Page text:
Helping students to engage more deeply and frequently in schoolwork can improve students' life chances, and social equality. Working with students and teachers in low-income schools, Jennifer (lead investigator) Dr Benjamin Torsney (Temple University, USA) and Enda Murphy (Cabinteely Community School) designed PROSPER as a six-week (30-session) curricular resource to enhance 12 - 14-year old students' engagement in schoolwork using the motivational properties of adolescent role models and active learning. The intervention is the first of its kind in embedding psychosocial education into English as an academic subject in Irish schools. 

PROSPER is funded by the Irish Research Council (IRC) and the manuals are freely available on this website for teachers and students to use. 

 

Sample workbook

Safe Learning Study in Sierra Leone

The Safe Learning Study is a 5-year mixed methods randomized controlled trial of Concern Worldwide's programme to support children's literacy and well-being in Sierra Leone, West Africa. The study is managed by Jennifer (co-investigator), Dympna Devine (lead investigator), Ciaran Sugrue (joint lead investigator), and Seaneen Sloan (co-investigator).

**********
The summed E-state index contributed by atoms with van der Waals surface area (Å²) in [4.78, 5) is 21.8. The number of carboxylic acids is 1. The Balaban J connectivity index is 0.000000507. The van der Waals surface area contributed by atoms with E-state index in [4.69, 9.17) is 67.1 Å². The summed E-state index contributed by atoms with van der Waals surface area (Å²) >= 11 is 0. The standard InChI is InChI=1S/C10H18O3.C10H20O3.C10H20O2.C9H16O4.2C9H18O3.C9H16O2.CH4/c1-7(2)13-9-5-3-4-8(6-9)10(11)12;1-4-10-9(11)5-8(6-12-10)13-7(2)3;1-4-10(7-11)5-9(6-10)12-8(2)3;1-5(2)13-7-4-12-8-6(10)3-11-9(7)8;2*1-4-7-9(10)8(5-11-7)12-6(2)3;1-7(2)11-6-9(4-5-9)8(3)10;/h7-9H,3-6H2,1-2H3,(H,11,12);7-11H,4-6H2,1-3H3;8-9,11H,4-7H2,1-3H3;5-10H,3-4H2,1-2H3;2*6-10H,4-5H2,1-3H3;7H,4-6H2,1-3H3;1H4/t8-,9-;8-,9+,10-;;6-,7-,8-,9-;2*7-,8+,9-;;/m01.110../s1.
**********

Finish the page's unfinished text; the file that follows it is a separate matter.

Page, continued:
On Safe Learning, Jennifer and her colleagues have developed a cross-cultural measure of children's wellbeing based on social evolution theory. They are also researching dynamics between school attendance, motivation to learn, wellbeing and gender. Website link

Level Up

Level Up is a universal school based programme that aims to help 15 - 18-year-old school students develop their resources for work engagement. The programme covers core career competencies including values, interests, strengths, calling, career goals, self-profiling, job searching, valuing diversity, leadership, civility, teamwork, professional behaviour, listening, critical and creative thinking, and work engagement.

 

Level Up was designed by Jennifer Symonds (UCD), Benjamin Torsney (Temple University), Carmel O'Sullivan (Trinity College Dublin) and Jos Akkermans (VU Amsterdam), and is the school based version of Career Leap (see this page). Sample workbook

© 2019 by Jennifer E. Symonds. Home page image courtesy of Kat Jayne.